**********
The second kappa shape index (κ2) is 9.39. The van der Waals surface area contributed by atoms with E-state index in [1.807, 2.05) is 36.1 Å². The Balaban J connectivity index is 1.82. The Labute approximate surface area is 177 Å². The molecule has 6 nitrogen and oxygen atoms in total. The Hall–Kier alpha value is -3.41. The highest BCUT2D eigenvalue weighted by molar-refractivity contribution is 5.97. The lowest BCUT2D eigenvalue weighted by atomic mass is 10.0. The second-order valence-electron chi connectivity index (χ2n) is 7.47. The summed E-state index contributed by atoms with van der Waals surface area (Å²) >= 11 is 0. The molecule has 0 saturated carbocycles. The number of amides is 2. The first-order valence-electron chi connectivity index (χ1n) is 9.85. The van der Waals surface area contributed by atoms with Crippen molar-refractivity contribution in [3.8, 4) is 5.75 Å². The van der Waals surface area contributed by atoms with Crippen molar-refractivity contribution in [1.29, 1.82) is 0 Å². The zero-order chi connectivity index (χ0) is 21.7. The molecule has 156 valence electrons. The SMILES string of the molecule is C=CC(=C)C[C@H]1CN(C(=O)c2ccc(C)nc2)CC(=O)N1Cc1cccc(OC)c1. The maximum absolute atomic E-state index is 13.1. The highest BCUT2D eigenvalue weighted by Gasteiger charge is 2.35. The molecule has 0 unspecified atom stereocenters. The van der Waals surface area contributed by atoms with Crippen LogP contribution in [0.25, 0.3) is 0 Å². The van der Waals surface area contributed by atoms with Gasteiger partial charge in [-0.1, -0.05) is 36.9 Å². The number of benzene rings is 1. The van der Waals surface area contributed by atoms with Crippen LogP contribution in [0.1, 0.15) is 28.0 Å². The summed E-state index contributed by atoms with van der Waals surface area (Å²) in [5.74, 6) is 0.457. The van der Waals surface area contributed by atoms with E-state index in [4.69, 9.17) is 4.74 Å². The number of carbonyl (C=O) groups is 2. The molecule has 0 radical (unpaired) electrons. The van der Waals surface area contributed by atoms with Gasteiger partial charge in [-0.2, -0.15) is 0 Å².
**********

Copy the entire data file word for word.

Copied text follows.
The second kappa shape index (κ2) is 9.39. The van der Waals surface area contributed by atoms with E-state index in [1.807, 2.05) is 36.1 Å². The Balaban J connectivity index is 1.82. The Labute approximate surface area is 177 Å². The molecule has 6 nitrogen and oxygen atoms in total. The Hall–Kier alpha value is -3.41. The highest BCUT2D eigenvalue weighted by molar-refractivity contribution is 5.97. The lowest BCUT2D eigenvalue weighted by atomic mass is 10.0. The second-order valence-electron chi connectivity index (χ2n) is 7.47. The summed E-state index contributed by atoms with van der Waals surface area (Å²) >= 11 is 0. The molecule has 0 saturated carbocycles. The number of amides is 2. The first-order valence-electron chi connectivity index (χ1n) is 9.85. The van der Waals surface area contributed by atoms with Crippen molar-refractivity contribution in [3.8, 4) is 5.75 Å². The van der Waals surface area contributed by atoms with Crippen molar-refractivity contribution in [1.29, 1.82) is 0 Å². The zero-order chi connectivity index (χ0) is 21.7. The molecule has 156 valence electrons. The SMILES string of the molecule is C=CC(=C)C[C@H]1CN(C(=O)c2ccc(C)nc2)CC(=O)N1Cc1cccc(OC)c1. The maximum absolute atomic E-state index is 13.1. The highest BCUT2D eigenvalue weighted by Gasteiger charge is 2.35. The molecule has 0 unspecified atom stereocenters. The van der Waals surface area contributed by atoms with Crippen LogP contribution in [0.25, 0.3) is 0 Å². The van der Waals surface area contributed by atoms with Gasteiger partial charge in [-0.1, -0.05) is 36.9 Å². The number of benzene rings is 1. The van der Waals surface area contributed by atoms with Crippen LogP contribution in [0.1, 0.15) is 28.0 Å². The summed E-state index contributed by atoms with van der Waals surface area (Å²) in [5.74, 6) is 0.457. The van der Waals surface area contributed by atoms with E-state index in [4.69, 9.17) is 4.74 Å². The number of carbonyl (C=O) groups is 2. The molecule has 0 radical (unpaired) electrons. The van der Waals surface area contributed by atoms with Gasteiger partial charge in [-0.2, -0.15) is 0 Å².